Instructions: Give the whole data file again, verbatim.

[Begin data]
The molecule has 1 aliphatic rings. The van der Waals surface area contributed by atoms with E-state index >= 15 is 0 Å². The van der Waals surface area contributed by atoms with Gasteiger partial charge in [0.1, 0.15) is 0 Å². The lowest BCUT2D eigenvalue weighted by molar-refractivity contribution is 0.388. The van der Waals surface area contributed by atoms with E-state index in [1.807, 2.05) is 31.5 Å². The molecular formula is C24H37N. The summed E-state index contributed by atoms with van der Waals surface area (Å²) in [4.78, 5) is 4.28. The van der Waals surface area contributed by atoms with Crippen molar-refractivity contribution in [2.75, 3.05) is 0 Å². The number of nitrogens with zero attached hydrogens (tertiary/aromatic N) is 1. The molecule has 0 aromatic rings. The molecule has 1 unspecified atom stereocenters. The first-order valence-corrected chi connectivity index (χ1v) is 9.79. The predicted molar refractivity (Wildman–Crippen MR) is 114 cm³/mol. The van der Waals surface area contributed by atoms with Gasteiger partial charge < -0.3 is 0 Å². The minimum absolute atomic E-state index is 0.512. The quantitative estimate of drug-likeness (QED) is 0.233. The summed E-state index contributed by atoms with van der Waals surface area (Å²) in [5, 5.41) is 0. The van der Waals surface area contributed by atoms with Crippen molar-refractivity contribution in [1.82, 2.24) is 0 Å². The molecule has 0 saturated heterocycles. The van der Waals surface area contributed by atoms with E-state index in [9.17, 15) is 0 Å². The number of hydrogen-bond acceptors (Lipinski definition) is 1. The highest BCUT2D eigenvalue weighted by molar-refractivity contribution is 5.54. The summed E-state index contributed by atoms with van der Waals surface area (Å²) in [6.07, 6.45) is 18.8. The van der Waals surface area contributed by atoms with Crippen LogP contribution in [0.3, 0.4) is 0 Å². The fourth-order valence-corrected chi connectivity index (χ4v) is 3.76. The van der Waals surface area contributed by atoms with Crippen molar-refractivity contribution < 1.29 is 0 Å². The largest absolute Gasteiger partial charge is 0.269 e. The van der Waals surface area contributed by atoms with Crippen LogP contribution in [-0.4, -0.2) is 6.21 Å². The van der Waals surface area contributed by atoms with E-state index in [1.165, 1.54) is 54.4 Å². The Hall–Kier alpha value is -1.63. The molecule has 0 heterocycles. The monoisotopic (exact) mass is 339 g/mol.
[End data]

The molecule has 1 aliphatic rings. The van der Waals surface area contributed by atoms with E-state index >= 15 is 0 Å². The van der Waals surface area contributed by atoms with Gasteiger partial charge in [0.1, 0.15) is 0 Å². The lowest BCUT2D eigenvalue weighted by molar-refractivity contribution is 0.388. The van der Waals surface area contributed by atoms with E-state index in [1.807, 2.05) is 31.5 Å². The molecular formula is C24H37N. The summed E-state index contributed by atoms with van der Waals surface area (Å²) in [4.78, 5) is 4.28. The van der Waals surface area contributed by atoms with Crippen molar-refractivity contribution in [2.75, 3.05) is 0 Å². The number of nitrogens with zero attached hydrogens (tertiary/aromatic N) is 1. The molecule has 0 aromatic rings. The molecule has 1 unspecified atom stereocenters. The first-order valence-corrected chi connectivity index (χ1v) is 9.79. The predicted molar refractivity (Wildman–Crippen MR) is 114 cm³/mol. The van der Waals surface area contributed by atoms with Gasteiger partial charge < -0.3 is 0 Å². The minimum absolute atomic E-state index is 0.512. The quantitative estimate of drug-likeness (QED) is 0.233. The summed E-state index contributed by atoms with van der Waals surface area (Å²) in [5, 5.41) is 0. The van der Waals surface area contributed by atoms with Crippen molar-refractivity contribution in [1.82, 2.24) is 0 Å². The molecule has 0 saturated heterocycles. The van der Waals surface area contributed by atoms with E-state index in [9.17, 15) is 0 Å². The number of hydrogen-bond acceptors (Lipinski definition) is 1. The highest BCUT2D eigenvalue weighted by molar-refractivity contribution is 5.54. The summed E-state index contributed by atoms with van der Waals surface area (Å²) in [6.07, 6.45) is 18.8. The van der Waals surface area contributed by atoms with Crippen LogP contribution in [0.3, 0.4) is 0 Å². The fourth-order valence-corrected chi connectivity index (χ4v) is 3.76. The van der Waals surface area contributed by atoms with Crippen molar-refractivity contribution < 1.29 is 0 Å². The largest absolute Gasteiger partial charge is 0.269 e. The van der Waals surface area contributed by atoms with Crippen LogP contribution in [-0.4, -0.2) is 6.21 Å². The van der Waals surface area contributed by atoms with E-state index in [1.165, 1.54) is 54.4 Å². The Hall–Kier alpha value is -1.63. The molecule has 0 heterocycles. The monoisotopic (exact) mass is 339 g/mol.